RESULTS: Statistical tools were used to compare the results of the experimental groups. The variability of the result is expressed as the mean ± SD. Statistical analysis was done using GraphPad Prism software version 6.0. The mean difference between the experimental groups is done with by using ANOVA followed by post-Dunnett’s test. A p value of less than 0.05 was considered to be significant.
Effect of Scopolamine the Level of Neurotransmitters and the Efficacy of H. rhamnoides: The reduction in the level of the neurotransmitters acetylcholine, noradrenaline, serotonin in both frontal cortex and hippocampus of the rat’s brain on induction with scopolamine, along with test formulation treatment was measured on the 14th and 28th day of the experiment.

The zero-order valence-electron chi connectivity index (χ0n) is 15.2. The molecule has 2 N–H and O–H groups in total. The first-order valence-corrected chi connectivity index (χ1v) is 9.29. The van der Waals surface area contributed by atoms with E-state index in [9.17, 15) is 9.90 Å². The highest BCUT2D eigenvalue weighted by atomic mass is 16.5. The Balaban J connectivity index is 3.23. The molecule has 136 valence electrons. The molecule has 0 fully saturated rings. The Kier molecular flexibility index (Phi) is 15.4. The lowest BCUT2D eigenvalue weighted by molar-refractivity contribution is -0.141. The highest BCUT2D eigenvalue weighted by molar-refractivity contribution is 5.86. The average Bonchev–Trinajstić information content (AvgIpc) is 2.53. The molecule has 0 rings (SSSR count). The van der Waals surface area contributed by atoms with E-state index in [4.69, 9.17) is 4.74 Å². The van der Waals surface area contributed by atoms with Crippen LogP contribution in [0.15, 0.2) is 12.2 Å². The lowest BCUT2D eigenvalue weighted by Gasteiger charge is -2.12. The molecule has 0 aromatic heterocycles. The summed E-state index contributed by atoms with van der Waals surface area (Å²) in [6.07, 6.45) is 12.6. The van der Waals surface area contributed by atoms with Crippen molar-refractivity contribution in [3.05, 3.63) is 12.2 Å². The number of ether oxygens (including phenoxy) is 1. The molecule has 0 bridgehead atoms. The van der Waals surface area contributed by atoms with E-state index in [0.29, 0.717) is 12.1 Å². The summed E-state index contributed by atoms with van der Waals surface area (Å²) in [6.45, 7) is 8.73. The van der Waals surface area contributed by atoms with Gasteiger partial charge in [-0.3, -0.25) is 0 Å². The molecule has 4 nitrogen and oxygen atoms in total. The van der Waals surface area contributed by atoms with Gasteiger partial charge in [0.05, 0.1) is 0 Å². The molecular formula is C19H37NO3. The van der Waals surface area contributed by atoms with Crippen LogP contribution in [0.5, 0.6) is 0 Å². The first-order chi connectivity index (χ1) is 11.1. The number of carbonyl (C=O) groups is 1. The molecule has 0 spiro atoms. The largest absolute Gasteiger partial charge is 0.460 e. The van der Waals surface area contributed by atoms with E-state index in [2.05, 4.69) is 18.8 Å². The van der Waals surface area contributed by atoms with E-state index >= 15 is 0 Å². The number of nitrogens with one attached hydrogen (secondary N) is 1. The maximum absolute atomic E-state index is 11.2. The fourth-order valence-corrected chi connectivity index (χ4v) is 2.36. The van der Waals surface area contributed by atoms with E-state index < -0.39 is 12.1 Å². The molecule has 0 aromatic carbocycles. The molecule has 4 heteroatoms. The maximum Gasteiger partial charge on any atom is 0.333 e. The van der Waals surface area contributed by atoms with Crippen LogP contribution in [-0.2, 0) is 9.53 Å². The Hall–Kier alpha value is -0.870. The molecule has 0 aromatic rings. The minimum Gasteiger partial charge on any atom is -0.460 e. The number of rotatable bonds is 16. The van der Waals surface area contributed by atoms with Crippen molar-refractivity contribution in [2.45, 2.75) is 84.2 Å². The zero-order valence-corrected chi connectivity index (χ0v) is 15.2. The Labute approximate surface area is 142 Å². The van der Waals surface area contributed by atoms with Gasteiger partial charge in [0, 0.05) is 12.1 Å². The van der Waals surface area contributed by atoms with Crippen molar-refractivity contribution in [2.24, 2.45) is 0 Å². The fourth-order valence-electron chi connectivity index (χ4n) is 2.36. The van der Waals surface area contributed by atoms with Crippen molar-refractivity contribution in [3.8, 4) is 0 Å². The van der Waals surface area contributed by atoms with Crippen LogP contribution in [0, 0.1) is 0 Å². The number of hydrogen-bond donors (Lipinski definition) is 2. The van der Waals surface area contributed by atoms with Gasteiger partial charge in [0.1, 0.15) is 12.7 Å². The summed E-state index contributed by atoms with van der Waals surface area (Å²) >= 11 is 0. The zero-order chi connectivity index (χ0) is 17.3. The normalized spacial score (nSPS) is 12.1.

Acetylcholine is one of the prime neurotransmitters required for normal cognitive functioning which is found to be decreased at the time of aging and dementia; the test formulation is efficient to increase and maintain the level of acetylcholine in scopolamine-induced rats as seen in Fig. 1.
FIG. 1: LEVEL OF ACETYLCHOLINE IN FRONTAL CORTEX AND HIPPOCAMPUS ON TREATMENT WITH H. RHAMNOIDES. Acetylcholine level (n mol/gm) in the frontal cortex and hippocampus regions on 14th and 28th day. Values are given in mean ±SD (n=8). P values <0.05 and above were considered significant.
The plant is also capable of enhancing the level of noradrenaline and serotonin in scopolamine-induced rats, as seen in Fig. 2, 3. When comparing the three treated groups with Group II, we can see that the test formulation administration has maintained the level of neurotransmitters (acetylcholine, noradrenaline, and serotonin) and stopped its further decline. The P values were also significant in all treated groups compared to Group II.